Legal Memorandum: Motion for Summary Judgment

Issue: Should a Rule 56(f) motion be granted in a case when there has not been full discovery and the information needed is principally within the possession of the moving party?

Area of Law: Admiralty & Maritime Law, Government Claims, Litigation & Procedure
Keywords: Summary judgment; Full discovery; Public vessel of the United States
Jurisdiction: Federal
Cited Cases: 157 F.3d 1271
Cited Statutes: Rule 56(f); The Public Vessels Act, 46 U.S.C. §§ 781—790; Admiralty Act, 46 U.S.C. §§ 741—752
Date: 11/01/2006

Rule 56(f) provides:

Should it appear from the affidavits of a party opposing the motion that the party cannot for reasons stated present by affidavit facts essential to justify the party’s opposition, the court may refuse the application for judgment or may order a continuance to permit affidavits to be obtained or depositions to be taken or discovery to be had or may make such other order as is just.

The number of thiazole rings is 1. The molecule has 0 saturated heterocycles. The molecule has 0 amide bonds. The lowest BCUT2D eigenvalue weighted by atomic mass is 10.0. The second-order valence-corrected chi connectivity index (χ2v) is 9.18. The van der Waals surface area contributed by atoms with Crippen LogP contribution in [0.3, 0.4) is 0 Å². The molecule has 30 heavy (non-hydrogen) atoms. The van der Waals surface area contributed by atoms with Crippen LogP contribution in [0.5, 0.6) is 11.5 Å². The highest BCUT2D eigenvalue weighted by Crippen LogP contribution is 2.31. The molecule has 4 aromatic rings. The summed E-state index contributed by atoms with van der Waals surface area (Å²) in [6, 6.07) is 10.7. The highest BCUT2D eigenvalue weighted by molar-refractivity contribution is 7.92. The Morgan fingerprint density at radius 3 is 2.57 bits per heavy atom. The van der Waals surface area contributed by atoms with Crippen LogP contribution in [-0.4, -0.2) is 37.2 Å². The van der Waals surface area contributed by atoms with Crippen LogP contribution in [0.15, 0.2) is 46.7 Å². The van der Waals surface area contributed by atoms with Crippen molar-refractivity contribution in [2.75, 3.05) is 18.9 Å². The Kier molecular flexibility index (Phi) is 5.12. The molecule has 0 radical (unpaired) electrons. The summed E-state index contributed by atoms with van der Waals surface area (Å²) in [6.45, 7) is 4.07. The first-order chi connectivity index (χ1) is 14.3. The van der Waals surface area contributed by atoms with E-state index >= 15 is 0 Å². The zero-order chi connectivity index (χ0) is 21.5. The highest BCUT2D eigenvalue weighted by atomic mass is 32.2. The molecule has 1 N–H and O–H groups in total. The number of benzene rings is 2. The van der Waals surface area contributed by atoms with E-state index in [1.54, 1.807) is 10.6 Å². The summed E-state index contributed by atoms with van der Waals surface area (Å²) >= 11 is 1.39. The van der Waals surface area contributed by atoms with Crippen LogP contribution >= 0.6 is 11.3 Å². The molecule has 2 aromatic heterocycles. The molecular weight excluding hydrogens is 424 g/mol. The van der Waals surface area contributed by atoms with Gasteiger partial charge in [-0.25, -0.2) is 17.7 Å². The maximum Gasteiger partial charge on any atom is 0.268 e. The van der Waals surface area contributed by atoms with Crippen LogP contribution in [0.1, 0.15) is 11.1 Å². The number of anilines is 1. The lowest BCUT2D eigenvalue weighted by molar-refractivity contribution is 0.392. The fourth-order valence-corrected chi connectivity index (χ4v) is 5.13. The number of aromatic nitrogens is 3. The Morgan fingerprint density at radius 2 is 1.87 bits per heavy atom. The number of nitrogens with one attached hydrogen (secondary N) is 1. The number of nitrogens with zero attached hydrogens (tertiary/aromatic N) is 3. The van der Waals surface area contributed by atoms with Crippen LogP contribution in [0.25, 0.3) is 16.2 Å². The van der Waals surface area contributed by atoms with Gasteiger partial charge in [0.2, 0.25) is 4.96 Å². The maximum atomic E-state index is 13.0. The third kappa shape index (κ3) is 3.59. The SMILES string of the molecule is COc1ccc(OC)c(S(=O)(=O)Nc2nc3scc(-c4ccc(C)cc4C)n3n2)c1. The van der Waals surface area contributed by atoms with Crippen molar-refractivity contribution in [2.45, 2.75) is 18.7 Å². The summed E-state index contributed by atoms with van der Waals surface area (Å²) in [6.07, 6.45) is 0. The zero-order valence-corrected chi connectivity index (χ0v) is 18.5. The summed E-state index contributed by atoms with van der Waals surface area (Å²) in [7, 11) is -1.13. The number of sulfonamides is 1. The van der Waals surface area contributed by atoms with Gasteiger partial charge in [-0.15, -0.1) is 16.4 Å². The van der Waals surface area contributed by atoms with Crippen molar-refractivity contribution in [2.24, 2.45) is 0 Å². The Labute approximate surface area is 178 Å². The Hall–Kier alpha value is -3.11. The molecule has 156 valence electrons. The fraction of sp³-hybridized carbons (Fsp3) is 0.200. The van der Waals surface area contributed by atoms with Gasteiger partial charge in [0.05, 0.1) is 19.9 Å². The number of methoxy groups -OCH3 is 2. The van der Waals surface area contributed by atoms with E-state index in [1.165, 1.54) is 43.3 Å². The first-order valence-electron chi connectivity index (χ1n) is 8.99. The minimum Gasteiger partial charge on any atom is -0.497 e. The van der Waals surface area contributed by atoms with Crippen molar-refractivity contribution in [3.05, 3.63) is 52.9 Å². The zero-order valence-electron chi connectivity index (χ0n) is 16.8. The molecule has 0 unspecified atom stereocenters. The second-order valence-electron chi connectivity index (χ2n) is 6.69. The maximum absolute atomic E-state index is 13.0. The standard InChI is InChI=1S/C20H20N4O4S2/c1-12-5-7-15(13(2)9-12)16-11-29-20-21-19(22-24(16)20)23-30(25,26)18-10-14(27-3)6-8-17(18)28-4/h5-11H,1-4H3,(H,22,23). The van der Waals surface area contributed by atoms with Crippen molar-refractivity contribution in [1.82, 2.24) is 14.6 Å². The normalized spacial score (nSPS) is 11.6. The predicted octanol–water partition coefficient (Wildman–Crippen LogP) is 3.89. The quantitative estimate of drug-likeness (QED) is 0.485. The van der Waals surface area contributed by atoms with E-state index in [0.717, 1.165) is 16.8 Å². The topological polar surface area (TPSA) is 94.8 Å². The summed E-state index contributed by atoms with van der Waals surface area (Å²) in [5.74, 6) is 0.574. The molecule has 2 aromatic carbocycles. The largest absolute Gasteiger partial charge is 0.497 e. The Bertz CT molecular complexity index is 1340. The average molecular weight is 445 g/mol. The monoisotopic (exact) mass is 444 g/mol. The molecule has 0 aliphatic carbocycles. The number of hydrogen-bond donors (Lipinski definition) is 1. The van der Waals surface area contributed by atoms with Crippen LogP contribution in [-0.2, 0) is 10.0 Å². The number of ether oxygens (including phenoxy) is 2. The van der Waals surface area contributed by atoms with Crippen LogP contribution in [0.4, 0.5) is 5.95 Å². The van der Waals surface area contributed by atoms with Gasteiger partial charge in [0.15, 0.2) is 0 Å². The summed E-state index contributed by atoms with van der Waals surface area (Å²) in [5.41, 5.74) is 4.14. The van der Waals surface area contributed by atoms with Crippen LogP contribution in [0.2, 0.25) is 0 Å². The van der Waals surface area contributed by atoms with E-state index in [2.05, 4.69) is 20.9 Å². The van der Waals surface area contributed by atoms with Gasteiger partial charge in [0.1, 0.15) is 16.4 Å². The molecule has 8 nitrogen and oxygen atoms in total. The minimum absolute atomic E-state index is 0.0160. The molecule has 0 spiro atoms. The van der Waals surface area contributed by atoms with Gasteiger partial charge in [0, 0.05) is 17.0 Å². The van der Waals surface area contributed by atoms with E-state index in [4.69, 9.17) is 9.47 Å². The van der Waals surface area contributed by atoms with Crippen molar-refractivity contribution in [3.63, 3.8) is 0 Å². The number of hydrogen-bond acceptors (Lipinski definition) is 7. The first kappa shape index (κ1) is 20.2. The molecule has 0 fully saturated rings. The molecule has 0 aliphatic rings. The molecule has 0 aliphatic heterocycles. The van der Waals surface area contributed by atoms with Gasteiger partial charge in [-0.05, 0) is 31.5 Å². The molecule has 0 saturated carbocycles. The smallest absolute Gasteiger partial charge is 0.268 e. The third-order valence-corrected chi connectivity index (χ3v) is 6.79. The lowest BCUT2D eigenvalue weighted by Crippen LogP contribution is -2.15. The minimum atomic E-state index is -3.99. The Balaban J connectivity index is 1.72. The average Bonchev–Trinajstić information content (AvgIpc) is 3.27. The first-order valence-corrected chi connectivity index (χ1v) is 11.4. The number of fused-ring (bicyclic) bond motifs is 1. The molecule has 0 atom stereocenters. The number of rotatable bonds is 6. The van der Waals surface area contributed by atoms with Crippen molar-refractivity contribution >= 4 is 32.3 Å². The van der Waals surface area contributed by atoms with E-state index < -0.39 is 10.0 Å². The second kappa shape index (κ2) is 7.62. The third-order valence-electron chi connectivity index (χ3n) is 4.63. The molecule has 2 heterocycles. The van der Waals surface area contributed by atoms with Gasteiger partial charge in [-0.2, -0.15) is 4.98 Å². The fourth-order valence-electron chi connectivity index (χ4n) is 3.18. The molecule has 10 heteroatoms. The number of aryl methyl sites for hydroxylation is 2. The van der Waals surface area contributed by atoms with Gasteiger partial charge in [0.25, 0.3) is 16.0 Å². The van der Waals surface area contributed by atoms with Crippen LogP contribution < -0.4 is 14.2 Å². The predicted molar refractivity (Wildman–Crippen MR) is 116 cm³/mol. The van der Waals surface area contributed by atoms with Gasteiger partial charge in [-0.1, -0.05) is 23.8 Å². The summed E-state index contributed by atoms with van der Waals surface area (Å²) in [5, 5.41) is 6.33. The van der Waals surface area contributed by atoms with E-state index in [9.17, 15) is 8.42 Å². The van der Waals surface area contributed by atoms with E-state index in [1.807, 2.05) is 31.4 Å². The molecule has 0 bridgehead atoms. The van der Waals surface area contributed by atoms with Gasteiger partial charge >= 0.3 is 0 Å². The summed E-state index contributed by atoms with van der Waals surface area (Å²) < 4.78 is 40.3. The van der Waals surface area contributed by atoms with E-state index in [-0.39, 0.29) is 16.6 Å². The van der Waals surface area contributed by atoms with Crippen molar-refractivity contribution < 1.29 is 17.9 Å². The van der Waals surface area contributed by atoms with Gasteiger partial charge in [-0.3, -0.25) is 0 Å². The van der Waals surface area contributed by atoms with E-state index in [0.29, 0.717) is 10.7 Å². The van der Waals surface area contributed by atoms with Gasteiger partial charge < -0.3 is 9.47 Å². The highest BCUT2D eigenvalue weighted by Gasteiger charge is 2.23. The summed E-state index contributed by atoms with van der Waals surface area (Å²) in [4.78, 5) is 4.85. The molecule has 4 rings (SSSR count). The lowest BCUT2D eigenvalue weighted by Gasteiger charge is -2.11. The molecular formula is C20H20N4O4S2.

Within the Third Circuit the standard for deciding Rule 56(f) motions involves the consideration of at least three factors: “[1] what particular information is sought; [2] how, if uncovered, it would preclude summary judgment; and [3] why it has not been previously obtained.”  Filippo, 30 F.3d at 432 (quoting Contractors Ass’n v. City of Philadelphia, 945 F.2d 1260, 1266 (3d Cir. 1991)).  In addition, when the information sought is in the hands of the summary judgment movant, “a district court should grant a Rule 56(f) motion almost as a matter of course unless the information is otherwise available to the non-movant [for summary judgment].”  Contractors Ass’n, 945 F.2d at 1266; see St. Surin v. Virgin Islands Daily News, Inc., 21 F.3d 1309, 1314 (3d Cir. 1994).  The rationale underlying this liberal policy of granting Rule 56(f) requests “as a matter of course” is that because a dispositive motion is at stake, a party’s need for discovery plainly outweighs the burden any additional discovery or delay would place on the moving party or the […]

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